DURHAM, N.C. — John Bolton, the former national security adviser to President Donald Trump, suggested on Monday that his unpublished book contained far more revelations than just the campaign to pressure Ukraine for help with domestic politics but said he was fighting “censorship” by the White House.
In his first public appearance since the Senate impeachment trial where Republicans refused to hear his testimony, Bolton said that the White House was trying to keep him from publishing important parts of his new memoir by terming them classified. He said he was pushing back but feared that a pre-publication review could stop the book from being published next month.
“For all the focus on Ukraine and the impeachment trial and all that, to me, there are portions of the manuscript that deal with Ukraine, I view that like the sprinkles on the ice cream sundae in terms of what’s in the book,” Bolton told an audience at Duke University during a forum on foreign policy on Monday evening. “This is an effort to write history and I did it the best I can. We’ll have to see what comes out of the censorship.”
“I’m hoping ultimately I can get the book published,” Bolton said at another point. “I hope it’s not suppressed.” Reminded that the president had assailed him on Twitter, Bolton said: “He tweets, but I can’t talk about it. How fair is that?”
Bolton refused to go into the details of the Ukraine matter that led to Trump’s impeachment, and he did not offer an opinion about the outcome of the trial that acquitted the president. But he broke sharply from Trump on foreign policy, describing the president’s efforts on North Korea, Iran and Venezuela as “failing” and criticizing his former boss for not being strong enough in countering Russia.
Bolton was a key figure in the dealings with Ukraine, according to witnesses during the House inquiry. Fellow officials testified that Bolton had objected to the suspension of security aid to Ukraine and to the pressure campaign to get Ukraine to help incriminate Trump’s Democratic rivals, referring to it as a “drug deal” and warning that Rudy Giuliani, the president’s personal lawyer, was a “hand grenade who’s going to blow everybody up.”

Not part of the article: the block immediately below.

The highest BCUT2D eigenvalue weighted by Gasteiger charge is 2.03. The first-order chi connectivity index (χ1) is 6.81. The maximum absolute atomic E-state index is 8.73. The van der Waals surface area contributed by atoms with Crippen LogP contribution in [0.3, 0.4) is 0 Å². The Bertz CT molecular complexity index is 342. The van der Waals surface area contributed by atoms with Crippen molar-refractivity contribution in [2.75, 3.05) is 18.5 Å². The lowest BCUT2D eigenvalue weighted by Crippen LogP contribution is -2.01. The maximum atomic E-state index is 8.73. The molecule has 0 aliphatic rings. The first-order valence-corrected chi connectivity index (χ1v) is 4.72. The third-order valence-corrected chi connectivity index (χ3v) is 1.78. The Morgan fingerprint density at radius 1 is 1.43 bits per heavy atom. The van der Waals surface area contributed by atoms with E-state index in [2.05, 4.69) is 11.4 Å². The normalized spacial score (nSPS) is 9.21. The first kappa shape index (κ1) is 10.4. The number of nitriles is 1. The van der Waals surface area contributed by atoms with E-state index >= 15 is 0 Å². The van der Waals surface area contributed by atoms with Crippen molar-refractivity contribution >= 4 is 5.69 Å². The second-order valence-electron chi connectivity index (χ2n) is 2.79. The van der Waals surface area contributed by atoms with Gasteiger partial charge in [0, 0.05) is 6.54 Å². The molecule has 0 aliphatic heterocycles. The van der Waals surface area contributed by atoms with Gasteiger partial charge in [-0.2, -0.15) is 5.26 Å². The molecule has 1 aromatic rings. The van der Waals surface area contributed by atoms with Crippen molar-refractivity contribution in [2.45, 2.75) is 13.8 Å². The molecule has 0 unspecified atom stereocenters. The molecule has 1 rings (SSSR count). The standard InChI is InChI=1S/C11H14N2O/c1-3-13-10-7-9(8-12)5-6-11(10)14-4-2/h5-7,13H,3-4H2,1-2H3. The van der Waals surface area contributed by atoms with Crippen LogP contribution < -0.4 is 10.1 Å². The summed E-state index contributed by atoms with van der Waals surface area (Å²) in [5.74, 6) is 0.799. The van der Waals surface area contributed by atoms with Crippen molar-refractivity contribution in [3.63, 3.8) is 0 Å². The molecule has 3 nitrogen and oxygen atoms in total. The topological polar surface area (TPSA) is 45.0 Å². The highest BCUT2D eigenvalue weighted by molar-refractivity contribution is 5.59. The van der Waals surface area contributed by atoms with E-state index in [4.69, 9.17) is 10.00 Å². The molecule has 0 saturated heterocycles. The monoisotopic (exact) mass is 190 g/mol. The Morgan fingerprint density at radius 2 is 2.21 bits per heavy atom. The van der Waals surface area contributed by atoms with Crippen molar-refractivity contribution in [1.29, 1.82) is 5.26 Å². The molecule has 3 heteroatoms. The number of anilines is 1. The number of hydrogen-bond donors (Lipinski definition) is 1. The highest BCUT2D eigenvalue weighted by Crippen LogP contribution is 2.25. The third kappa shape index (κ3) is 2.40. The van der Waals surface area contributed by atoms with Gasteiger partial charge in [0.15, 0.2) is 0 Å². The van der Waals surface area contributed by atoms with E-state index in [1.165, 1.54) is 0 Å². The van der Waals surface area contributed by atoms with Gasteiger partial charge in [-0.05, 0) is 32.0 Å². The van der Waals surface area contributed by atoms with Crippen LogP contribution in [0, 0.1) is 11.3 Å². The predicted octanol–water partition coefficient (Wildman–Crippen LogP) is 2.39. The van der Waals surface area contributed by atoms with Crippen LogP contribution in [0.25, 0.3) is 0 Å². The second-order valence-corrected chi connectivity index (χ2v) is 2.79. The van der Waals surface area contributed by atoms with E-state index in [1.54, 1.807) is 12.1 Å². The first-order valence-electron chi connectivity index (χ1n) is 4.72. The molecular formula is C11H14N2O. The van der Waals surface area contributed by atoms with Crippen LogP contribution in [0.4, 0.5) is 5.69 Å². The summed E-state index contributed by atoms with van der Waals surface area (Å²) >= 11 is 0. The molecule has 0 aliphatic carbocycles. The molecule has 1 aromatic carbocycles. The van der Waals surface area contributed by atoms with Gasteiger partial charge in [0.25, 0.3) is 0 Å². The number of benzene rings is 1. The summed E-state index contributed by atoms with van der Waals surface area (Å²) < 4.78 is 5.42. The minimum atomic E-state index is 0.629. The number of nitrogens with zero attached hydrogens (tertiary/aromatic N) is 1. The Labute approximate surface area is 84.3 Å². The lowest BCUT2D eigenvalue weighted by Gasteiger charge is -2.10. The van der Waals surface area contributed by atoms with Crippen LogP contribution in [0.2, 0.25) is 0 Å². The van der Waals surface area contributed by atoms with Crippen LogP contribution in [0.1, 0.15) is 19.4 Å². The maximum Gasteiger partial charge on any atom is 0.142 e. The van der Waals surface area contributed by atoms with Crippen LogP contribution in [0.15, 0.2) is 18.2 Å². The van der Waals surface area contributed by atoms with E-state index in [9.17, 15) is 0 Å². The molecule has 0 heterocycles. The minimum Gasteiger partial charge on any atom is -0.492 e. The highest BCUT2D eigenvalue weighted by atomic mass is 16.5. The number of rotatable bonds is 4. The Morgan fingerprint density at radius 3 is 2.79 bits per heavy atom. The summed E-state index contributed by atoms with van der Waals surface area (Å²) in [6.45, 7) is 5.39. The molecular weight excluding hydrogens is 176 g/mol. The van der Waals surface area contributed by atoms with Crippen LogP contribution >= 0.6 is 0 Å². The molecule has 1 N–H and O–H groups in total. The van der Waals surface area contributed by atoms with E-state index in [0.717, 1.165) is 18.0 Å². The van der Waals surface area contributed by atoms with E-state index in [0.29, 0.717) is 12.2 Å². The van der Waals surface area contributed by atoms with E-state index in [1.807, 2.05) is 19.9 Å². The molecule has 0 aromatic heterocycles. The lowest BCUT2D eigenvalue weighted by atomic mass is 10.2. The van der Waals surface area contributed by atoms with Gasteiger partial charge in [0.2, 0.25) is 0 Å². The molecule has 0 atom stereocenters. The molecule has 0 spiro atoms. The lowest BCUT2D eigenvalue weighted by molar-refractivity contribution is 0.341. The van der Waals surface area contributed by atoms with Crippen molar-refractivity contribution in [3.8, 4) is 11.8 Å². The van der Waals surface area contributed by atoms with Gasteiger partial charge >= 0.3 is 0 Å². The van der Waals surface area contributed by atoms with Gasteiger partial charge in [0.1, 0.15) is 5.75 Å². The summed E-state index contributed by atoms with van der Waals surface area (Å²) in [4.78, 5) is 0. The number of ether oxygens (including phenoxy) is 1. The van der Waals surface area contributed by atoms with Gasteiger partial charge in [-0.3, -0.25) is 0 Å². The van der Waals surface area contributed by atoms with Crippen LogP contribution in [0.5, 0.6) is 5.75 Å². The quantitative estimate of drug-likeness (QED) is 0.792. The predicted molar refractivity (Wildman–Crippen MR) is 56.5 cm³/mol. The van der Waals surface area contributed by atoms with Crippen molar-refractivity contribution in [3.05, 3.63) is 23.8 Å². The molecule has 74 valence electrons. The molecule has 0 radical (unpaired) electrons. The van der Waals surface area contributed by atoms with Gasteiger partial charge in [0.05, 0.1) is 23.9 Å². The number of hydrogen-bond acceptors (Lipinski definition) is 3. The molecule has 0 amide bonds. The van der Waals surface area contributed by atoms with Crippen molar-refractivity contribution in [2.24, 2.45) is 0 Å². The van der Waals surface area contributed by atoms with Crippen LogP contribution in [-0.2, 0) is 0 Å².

In the book, Bolton writes that Trump told him during a meeting in August that he did not want to release the $391 million in congressionally approved security aid for Ukraine to help it defend against Russian aggression until Ukrainian leaders agreed to announce investigations into former Vice President Joe Biden and other Democrats, according to people familiar with the manuscript.
Bolton offered to testify in the Senate impeachment trial if subpoenaed, but Senate Republicans blocked an effort to hear his account even after reports were published about his book. Trump disputed Bolton’s recollections, but White House lawyers said it did not matter even if he was right because it would not add up to an offense meriting removal from office.
While the White House has asserted that the book contains classified information that will have to be excised before it can be published, Bolton’s lawyer has maintained that the book, “The Room Where It Happened,” contains no such secret information and should be released as scheduled on March 17.
Some House Democrats have talked about subpoenaing Bolton to testify on their side of the Capitol even though the trial is over, but House Speaker Nancy Pelosi and other leaders have indicated that they do not want to proceed with such a move at this point, turning their attention instead to bread-and-butter issues they believe will appeal to voters.
The president, on the other hand, has remained fixated on Bolton, railing about him in private conversations with friends and advisers and complaining about what he sees as the former aide’s betrayal.